Figuring out how you and your ex-partner will care for your children moving forward is usually the most important issue to resolve upon separation.  Whether you were married, common law, or just starting out as a couple, determining who will make decisions for your children’s best interests and where the children will live is always a daunting task.  Pamela Biron helps parents understand their options and responsibilities, while helping clients come to the best option that works for meets their needs, and the needs of their children.

Fish in three fishbowls

 

Understanding Custody and Access

Unfortunately, the world of modern media often confuses the definition of custody and access in Canada.   Custody does not refer to where a child resides; rather, it describes who has decision-making authority with regard to the child’s important life decisions.  Custody means a parent has the legal right to make major decisions for and regarding their child. These decisions include those about education, non-emergency medical care, religion, and recreational activities.

Usually, one or both parents will ask to have custody of a child. However, in certain cases, a step-parent, a grandparent, a relative, or another person with a connection to the child could ask for, and get custody of a child.   

The most common custody arrangements are sole custody and joint custody.  In both cases, the parents need to make best efforts to discuss these major issues and come to a mutual decision.  In the case of joint custody, if the parties disagree, neither one can independently or unilaterally make that choice – it must be referred to a court for a judge to make the decision.  In the case of sole custody, one parent has the ability to make a decision, but the non-custodial parent has the ability to bring that decision to court if they feel it is one that is not in the best interests of the child.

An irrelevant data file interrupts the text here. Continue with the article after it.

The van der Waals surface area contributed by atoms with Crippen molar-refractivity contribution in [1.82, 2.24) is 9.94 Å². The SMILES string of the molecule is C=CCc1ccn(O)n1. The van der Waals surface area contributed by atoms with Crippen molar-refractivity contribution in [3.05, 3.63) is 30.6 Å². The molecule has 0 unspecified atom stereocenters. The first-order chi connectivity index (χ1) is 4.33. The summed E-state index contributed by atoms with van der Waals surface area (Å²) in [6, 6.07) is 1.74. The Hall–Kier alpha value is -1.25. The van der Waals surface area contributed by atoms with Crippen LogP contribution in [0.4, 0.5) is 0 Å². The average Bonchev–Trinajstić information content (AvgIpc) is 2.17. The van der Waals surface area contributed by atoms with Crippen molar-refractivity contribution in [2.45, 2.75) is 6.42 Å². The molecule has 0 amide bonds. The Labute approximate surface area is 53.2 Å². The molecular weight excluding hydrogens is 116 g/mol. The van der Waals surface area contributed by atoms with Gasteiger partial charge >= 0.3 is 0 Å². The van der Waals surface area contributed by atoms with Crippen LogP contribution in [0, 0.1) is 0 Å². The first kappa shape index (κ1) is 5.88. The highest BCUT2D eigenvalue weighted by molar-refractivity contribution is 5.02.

Custodial arrangements have very little to do with the amount of time children spend with each parent, which is access.  Access is normally structured to consider the best interests of the children, taking into consideration each parent’s ability to care for the child, the child’s views and preferences (which are looked at through the scope of the age of the child), each party’s parenting and care plan, the permanence and stability of the family and home of each parent, and many other factors.

Sometimes parents can agree on what custody and access terms will work best for them. In this case, it’s important to get a written agreement that can be relied upon in the future when parties might disagree about their understanding.  If parents cannot agree, the matter can be referred to a court where a judge will consider the child’s best interest, and make a child-focused decision.  

It’s important to also recognize that custody and access arrangements can change. A child’s needs change over time and these kinds of changes may mean that the existing arrangement might need to be reassessed and revised. Again, this is something that the parents will have to work through, while keeping the child’s interests at the forefront of their minds.


Contact us to understand your options, and what your legal rights and obligations are in the face of a relationship breakdown.